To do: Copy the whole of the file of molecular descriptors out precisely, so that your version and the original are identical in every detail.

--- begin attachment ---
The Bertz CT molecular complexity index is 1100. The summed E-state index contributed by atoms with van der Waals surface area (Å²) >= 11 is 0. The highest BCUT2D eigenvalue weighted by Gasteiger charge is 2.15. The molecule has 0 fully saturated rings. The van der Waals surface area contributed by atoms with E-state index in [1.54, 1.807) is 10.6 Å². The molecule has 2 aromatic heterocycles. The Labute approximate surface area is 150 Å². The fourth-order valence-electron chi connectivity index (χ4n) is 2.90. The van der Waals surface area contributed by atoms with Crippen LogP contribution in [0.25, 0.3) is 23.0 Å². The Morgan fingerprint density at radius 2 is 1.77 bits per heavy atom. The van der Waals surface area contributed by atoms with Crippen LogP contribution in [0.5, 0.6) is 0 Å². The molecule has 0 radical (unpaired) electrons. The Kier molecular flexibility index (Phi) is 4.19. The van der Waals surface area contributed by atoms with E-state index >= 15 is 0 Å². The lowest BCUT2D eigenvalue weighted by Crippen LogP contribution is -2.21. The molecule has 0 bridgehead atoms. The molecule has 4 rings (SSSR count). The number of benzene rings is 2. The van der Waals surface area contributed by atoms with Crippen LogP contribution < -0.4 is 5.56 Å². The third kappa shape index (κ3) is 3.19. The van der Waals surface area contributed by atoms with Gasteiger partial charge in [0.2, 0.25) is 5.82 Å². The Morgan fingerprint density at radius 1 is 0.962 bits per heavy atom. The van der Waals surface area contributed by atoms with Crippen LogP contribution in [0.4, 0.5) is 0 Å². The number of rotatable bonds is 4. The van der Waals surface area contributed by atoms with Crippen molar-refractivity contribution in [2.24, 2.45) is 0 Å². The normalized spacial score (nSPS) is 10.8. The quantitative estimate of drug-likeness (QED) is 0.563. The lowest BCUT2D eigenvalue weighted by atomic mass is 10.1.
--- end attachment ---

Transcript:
The Bertz CT molecular complexity index is 1100. The summed E-state index contributed by atoms with van der Waals surface area (Å²) >= 11 is 0. The highest BCUT2D eigenvalue weighted by Gasteiger charge is 2.15. The molecule has 0 fully saturated rings. The van der Waals surface area contributed by atoms with E-state index in [1.54, 1.807) is 10.6 Å². The molecule has 2 aromatic heterocycles. The Labute approximate surface area is 150 Å². The fourth-order valence-electron chi connectivity index (χ4n) is 2.90. The van der Waals surface area contributed by atoms with Crippen LogP contribution in [0.25, 0.3) is 23.0 Å². The Morgan fingerprint density at radius 2 is 1.77 bits per heavy atom. The van der Waals surface area contributed by atoms with Crippen LogP contribution in [0.5, 0.6) is 0 Å². The molecule has 0 radical (unpaired) electrons. The Kier molecular flexibility index (Phi) is 4.19. The van der Waals surface area contributed by atoms with E-state index >= 15 is 0 Å². The lowest BCUT2D eigenvalue weighted by Crippen LogP contribution is -2.21. The molecule has 0 bridgehead atoms. The molecule has 4 rings (SSSR count). The number of benzene rings is 2. The van der Waals surface area contributed by atoms with Crippen LogP contribution < -0.4 is 5.56 Å². The third kappa shape index (κ3) is 3.19. The van der Waals surface area contributed by atoms with Gasteiger partial charge in [0.2, 0.25) is 5.82 Å². The Morgan fingerprint density at radius 1 is 0.962 bits per heavy atom. The van der Waals surface area contributed by atoms with Crippen LogP contribution in [0.4, 0.5) is 0 Å². The number of rotatable bonds is 4. The van der Waals surface area contributed by atoms with Crippen molar-refractivity contribution in [2.24, 2.45) is 0 Å². The normalized spacial score (nSPS) is 10.8. The quantitative estimate of drug-likeness (QED) is 0.563. The lowest BCUT2D eigenvalue weighted by atomic mass is 10.1.